Serrano Medina, Sac Nicte Xiomara: Radio emission from massive Young Stellar Objects and their surroundings : Characterization and feedback. - Bonn, 2020. - Dissertation, Rheinische Friedrich-Wilhelms-Universität Bonn.
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author = {{Sac Nicte Xiomara Serrano Medina}},
title = {Radio emission from massive Young Stellar Objects and their surroundings : Characterization and feedback},
school = {Rheinische Friedrich-Wilhelms-Universität Bonn},
year = 2020,
month = oct,

note = {Massive stars or high-mass stars dominate their galactic environments. They play a major role in the energy budget of galaxies and are essential in their evolution. However, high mass star formation is not fully understood, in particular, the physical characteristics of massive Young Stellar Objects (YSOs) are still unclear because they are deeply embedded in their natal molecular clouds obstructing the view at optical and sometimes even infrared wavelengths. Currently, competing models of high-mass stars formation have to be confronted with observations and by providing more observational data, we increase the statistical sample that constrains the characteristics of YSOs. The open issues include the following: In which conditions do the YSOs form? How are the YSOs linked to the turbulence of their parental molecular clouds? Do these properties vary across the Milky Way? To provide answers to these questions, high angular resolution observations throughout the galaxy, multi-frequency studies, and systemic emission characterization are required to detail the properties that constrain their physical characteristics. This work aims to provide more observational evidence of the YSOs physical properties, as well as, the processes occurring within them, and their effects on their surrounding material.
An important part of the thesis was to carefully analyze radio sources embedded in massive star-forming regions to report their physical properties. We observed a small sample of radio sources in the star-forming region NGC 6334. We report 86 radio compact sources from which 69 are new detections and 6 are massive stars. These results reveal important physical properties about this region and the processes occurring within it. We provide observational support of coexistence of YSOs at different evolutionary stages, for example, we reported two UCHII regions are within more evolved HII regions. Then, we characterized the radio emission of around 1500 sources in the Milky Way galactic plane and produced the first catalog of the GLOSTAR survey. Our work supports the emission nature for hundreds of sources previously detected. We provide the flux and physical characteristics of a statistically significant sample of YSOs. One of the most interesting results is that we detected 96 new possible HII regions.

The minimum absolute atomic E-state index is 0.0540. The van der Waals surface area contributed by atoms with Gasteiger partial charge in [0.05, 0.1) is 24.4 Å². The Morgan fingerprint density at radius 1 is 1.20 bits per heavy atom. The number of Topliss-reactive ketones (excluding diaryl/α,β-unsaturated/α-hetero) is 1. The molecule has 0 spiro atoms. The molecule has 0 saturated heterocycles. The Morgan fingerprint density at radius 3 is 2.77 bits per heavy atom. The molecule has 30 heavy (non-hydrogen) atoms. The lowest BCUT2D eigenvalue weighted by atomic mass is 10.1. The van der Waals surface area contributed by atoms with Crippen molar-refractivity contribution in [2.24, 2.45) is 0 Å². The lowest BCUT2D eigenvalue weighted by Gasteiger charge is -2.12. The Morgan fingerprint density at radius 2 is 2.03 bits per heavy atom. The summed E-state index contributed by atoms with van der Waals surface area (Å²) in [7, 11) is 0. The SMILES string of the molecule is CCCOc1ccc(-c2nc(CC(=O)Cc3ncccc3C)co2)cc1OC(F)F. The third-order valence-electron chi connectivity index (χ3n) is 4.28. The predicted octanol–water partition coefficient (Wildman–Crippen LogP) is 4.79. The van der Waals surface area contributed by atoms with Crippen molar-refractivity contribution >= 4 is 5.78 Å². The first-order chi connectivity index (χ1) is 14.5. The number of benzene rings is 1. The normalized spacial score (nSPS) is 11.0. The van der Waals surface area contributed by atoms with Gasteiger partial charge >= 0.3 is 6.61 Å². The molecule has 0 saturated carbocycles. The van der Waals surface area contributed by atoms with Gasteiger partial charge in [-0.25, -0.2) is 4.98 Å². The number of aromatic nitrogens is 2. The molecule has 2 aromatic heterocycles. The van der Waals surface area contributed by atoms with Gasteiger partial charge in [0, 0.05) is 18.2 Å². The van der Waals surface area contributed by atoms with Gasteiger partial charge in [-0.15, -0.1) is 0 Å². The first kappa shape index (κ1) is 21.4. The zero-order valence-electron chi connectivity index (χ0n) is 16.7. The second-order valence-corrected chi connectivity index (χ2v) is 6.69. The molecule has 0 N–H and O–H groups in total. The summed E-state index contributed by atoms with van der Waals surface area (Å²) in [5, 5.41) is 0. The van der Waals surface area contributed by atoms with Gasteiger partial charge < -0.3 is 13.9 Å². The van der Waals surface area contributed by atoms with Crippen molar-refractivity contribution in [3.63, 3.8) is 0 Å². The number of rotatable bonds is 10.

We also studied the effects of the YSOs on their surrounding material with a turbulence analysis of optical and submillimeter observation of ionized and molecular lines, respectively. We used three statistical techniques to characterize the turbulence motion: Structure Function, Velocity Channel Analysis (VCA), and the Pricipal Component Analysis (PCA). We started with ionized gas from the HII region of the Orion nebula. We applied to it the Structure Function and the VCA techniques. These first results show that injection of energy that triggers the turbulent motion of the ionized gas may be related to the photoevaporation flows from the dense cores molecular gas. Furthermore, the Structure Function method is less reliable in characterizing the turbulent motion of the ionized gas than the VCA. In addition, the same analysis was applied to a sub-sample of molecular clouds in the SEDIGISM survey. Their VCA profiles suggest that molecular clouds show similar scales of turbulence dynamics. Finally, we studied the relationship between the feedback effects of YSOs on their parental molecular clouds. We selected the W43 region due to its high stellar activity and, therefore, strong stellar feedback. Our preliminary results show that the turbulence profiles of gas motion could have a direct relationship with the stellar feedback, which is supported by the fact that the Principal Component Analysis (PCA) profile show very steep values. The results from our turbulent work provide evidence of interaction between YSOs and their molecular surroundings, as well as similar scales of turbulence dynamics, through the calculated turbulence profiles, energy transfer scales, and the molecular clumps sizes. All the turbulence profiles are calculated for the first time with these data sets.},

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